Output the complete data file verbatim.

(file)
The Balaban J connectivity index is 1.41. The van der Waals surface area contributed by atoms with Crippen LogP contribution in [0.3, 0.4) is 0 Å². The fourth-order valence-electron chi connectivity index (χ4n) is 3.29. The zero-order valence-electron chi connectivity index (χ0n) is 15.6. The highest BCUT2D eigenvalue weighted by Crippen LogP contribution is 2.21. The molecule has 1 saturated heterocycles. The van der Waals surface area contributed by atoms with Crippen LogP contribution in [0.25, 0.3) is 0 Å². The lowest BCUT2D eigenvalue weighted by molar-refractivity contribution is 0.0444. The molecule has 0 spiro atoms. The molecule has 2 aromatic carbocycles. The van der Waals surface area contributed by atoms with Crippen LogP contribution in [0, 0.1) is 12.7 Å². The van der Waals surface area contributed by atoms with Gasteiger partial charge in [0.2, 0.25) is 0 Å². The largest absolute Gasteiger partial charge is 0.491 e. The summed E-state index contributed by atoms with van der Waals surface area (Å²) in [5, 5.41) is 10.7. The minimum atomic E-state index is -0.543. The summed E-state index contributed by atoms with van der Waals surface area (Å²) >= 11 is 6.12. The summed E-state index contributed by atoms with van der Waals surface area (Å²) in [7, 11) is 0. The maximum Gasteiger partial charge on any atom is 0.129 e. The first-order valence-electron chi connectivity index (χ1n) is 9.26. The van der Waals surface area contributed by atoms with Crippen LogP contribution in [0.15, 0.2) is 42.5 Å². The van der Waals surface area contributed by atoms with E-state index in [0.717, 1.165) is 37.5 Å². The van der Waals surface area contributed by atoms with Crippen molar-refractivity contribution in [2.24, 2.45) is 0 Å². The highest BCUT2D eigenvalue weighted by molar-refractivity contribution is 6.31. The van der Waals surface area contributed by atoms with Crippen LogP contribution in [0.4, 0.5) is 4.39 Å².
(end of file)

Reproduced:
The Balaban J connectivity index is 1.41. The van der Waals surface area contributed by atoms with Crippen LogP contribution in [0.3, 0.4) is 0 Å². The fourth-order valence-electron chi connectivity index (χ4n) is 3.29. The zero-order valence-electron chi connectivity index (χ0n) is 15.6. The highest BCUT2D eigenvalue weighted by Crippen LogP contribution is 2.21. The molecule has 1 saturated heterocycles. The van der Waals surface area contributed by atoms with Crippen LogP contribution in [0.25, 0.3) is 0 Å². The lowest BCUT2D eigenvalue weighted by molar-refractivity contribution is 0.0444. The molecule has 0 spiro atoms. The molecule has 2 aromatic carbocycles. The van der Waals surface area contributed by atoms with Crippen LogP contribution in [0, 0.1) is 12.7 Å². The van der Waals surface area contributed by atoms with Gasteiger partial charge in [0.2, 0.25) is 0 Å². The largest absolute Gasteiger partial charge is 0.491 e. The summed E-state index contributed by atoms with van der Waals surface area (Å²) in [5, 5.41) is 10.7. The minimum atomic E-state index is -0.543. The summed E-state index contributed by atoms with van der Waals surface area (Å²) >= 11 is 6.12. The summed E-state index contributed by atoms with van der Waals surface area (Å²) in [7, 11) is 0. The maximum Gasteiger partial charge on any atom is 0.129 e. The first-order valence-electron chi connectivity index (χ1n) is 9.26. The van der Waals surface area contributed by atoms with Crippen LogP contribution in [0.15, 0.2) is 42.5 Å². The van der Waals surface area contributed by atoms with E-state index in [0.717, 1.165) is 37.5 Å². The van der Waals surface area contributed by atoms with Crippen molar-refractivity contribution in [2.24, 2.45) is 0 Å². The highest BCUT2D eigenvalue weighted by molar-refractivity contribution is 6.31. The van der Waals surface area contributed by atoms with Crippen LogP contribution in [0.4, 0.5) is 4.39 Å².